“This journalistic crew is so young that they don’t have a history of Sony Classics and Michael and I,” said Bernard, referring to the bloggers who’ve been commenting on his company. “If you want to look at cutting-edge movies throughout our career, go back to movies like ‘Diva,’ ‘Slacker,’ ‘Dogtown and Z-Boys,’ ‘Riding Giants,’ ‘SLC Punk,’ ‘Run Lola Run.'” (After our initial conversation, Bernard called back a second time with more titles, including “The Devil and the Daniel Johnston,” “The Opposite of Sex,” “Grateful Dawg,” and “Kung Fu Hustle.”)

However, a movie like “The Devil and Daniel Johnston” made less than $400,000 theatrically in 2006, while last year, the company released “American Hardcore,” a punk-rock documentary, which made only $280,000. But, Bernard maintained today that all of these films have been successful. “It’s a fractured reception among bloggers that every movie has to be ‘Juno,'” added Bernard.

“If you want to evaluate a movie, evaluate the deal,” Bernard argued. “That’s what tells you. It’s the difference of how much you take vs. how much you spend.”

“Theatrical is certainly the beginning,” he continued. “But we brand these movies so they have an incredibly long life.” He claimed “SLC Punk!,” which made $300,000 in U.S. theaters in 1999, continues to be one of the top five hits on the company’s website.

But long-time profitability isn’t good enough for some of the “Wackness” acolytes, who have unrealistic expectations for the film.‘s Billington posted a comment on the Movie Marketing blog, stating, “We want ‘Wackness’ to be a big hit, and big means anywhere from box office earnings of $50 – $100 million+.”

Director Levine suggested if they want the movie to make that much money, they should all go see it numerous times.

Sony Pictures Classics, which is currently distributing “Persepolis” and will open “The Band’s Visit” next week, plans to release both “The Wackness” and “Baghead” in the late summer, while “Frozen River” is being targeted as a 4th quarter possible Oscar push.

indieWIRE’s coverage of the 2008 Sundance Film Festival is available in iW’s special Park City section.

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The issue with SPC is not so much that they do or don’t know how to market some of the films they pick up, although a number of people’s comments are accurate. The issue is MONEY they are willing or not willing to spend on P&A. And generally, SPC will not spend the kind of money that they really need to spend, to ignite a film into the marketplace. They are, IMO, fairly risk averse. And it’s not my intention to slam them; they do help put indies out there. They just won’t spend the money that really needs to be spent to hit a homerun. But that’s the rub: Even the principals say they’re looking to hit singles and doubles, not homeruns. C’est la vie.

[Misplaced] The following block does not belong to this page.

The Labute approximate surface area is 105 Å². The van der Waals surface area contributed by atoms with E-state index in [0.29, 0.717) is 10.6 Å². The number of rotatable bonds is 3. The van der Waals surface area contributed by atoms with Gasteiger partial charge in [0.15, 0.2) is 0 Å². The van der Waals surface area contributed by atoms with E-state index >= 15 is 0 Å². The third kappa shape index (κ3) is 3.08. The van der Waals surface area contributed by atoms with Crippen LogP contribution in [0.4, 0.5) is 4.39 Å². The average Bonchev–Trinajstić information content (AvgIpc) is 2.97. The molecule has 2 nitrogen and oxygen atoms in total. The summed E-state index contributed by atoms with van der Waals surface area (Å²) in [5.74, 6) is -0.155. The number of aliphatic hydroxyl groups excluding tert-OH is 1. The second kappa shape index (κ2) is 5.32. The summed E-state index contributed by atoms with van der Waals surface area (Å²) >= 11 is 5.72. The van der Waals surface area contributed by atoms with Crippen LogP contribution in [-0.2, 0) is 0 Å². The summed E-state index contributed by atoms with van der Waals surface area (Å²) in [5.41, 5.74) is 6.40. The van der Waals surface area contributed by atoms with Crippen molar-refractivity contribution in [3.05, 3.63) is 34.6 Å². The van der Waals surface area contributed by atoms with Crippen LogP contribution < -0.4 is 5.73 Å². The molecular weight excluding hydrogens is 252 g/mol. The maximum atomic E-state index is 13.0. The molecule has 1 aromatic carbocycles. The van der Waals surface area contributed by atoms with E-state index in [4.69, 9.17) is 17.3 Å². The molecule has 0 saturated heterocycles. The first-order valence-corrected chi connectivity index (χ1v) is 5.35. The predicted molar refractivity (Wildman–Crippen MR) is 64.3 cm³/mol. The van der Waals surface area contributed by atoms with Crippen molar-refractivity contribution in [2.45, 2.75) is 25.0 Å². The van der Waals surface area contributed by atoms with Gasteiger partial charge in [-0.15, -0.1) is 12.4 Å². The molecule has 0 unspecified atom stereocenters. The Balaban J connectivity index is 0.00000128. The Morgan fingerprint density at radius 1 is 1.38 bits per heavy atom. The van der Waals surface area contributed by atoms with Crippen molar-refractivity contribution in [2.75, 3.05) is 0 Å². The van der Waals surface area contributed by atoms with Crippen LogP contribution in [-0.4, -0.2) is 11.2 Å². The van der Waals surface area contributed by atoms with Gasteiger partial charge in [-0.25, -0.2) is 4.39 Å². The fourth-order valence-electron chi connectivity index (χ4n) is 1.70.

alex (

Thanks for the quotes and coverage Anthony. My response to this article has been posted on

I really think there is a lot more that SPC can do to successfully market both Baghead and The Wackness. I’m concerned because I don’t want these films to be buried and forgotten. I think it would be best if SPC could address the questions us “bloggers” had and our issues with marketing more than just retaliate against us with personal attacks. Either way, I hope SPC knows what they’re doing and we’ll be heavily supporting the theatrical releases of The Wackness and Baghead.

Alex Billington


I still can’t believe that SPC marketed “Junebug” with that juvenile poster art that one of the characters is known for.

It’s one thing to market a film with something that you know represents the film…if you’ve seen it. Getting people to see it for the first time using anything that makes the film look so downbeat that you want to run away…is bad marketing.

That film deserved better.
An Oscar nomination for Amy Adams was fine and dandy, but the deed was done.

BTW, this is a criticism for all companies. If you or the filmmaker think a soft-sell artistic image is the best way to sell your film…remember that audiences that you want to come and see the film don’t know that an offbeat or downbeat image from the film is a cool way to represent the film, ONLY once you’ve seen it.

For example…if they advertise “The Wackness” with graffiti art…it’ll be a turn-off to those who haven’t seen the film.

My 2 cents.

peter sciretta

Just wanted to point out a small inaccuracy in your latest article: Film School Rejects has never removed their Wackness article, which has always been publicly available here:

I really love Levine’s movie but he is off base by trying to defend the SPC buy comparing it to TWC fiasco. I’m also disappointed that you didn’t try to delve into a response for Levine’s quote “So our number one priority was getting a home for a film and getting a home that knew the commercial value,” I know there was some disagreement from you regarding my numbers, but even if you had added the 2006 release numbers in, it is clear that SPC doesn’t know commercial value. Their highest grossing films earned because of awards buzz, and not because of marketing skills. I’m sure you might even agree with me on that one.

Thanks for the coverage.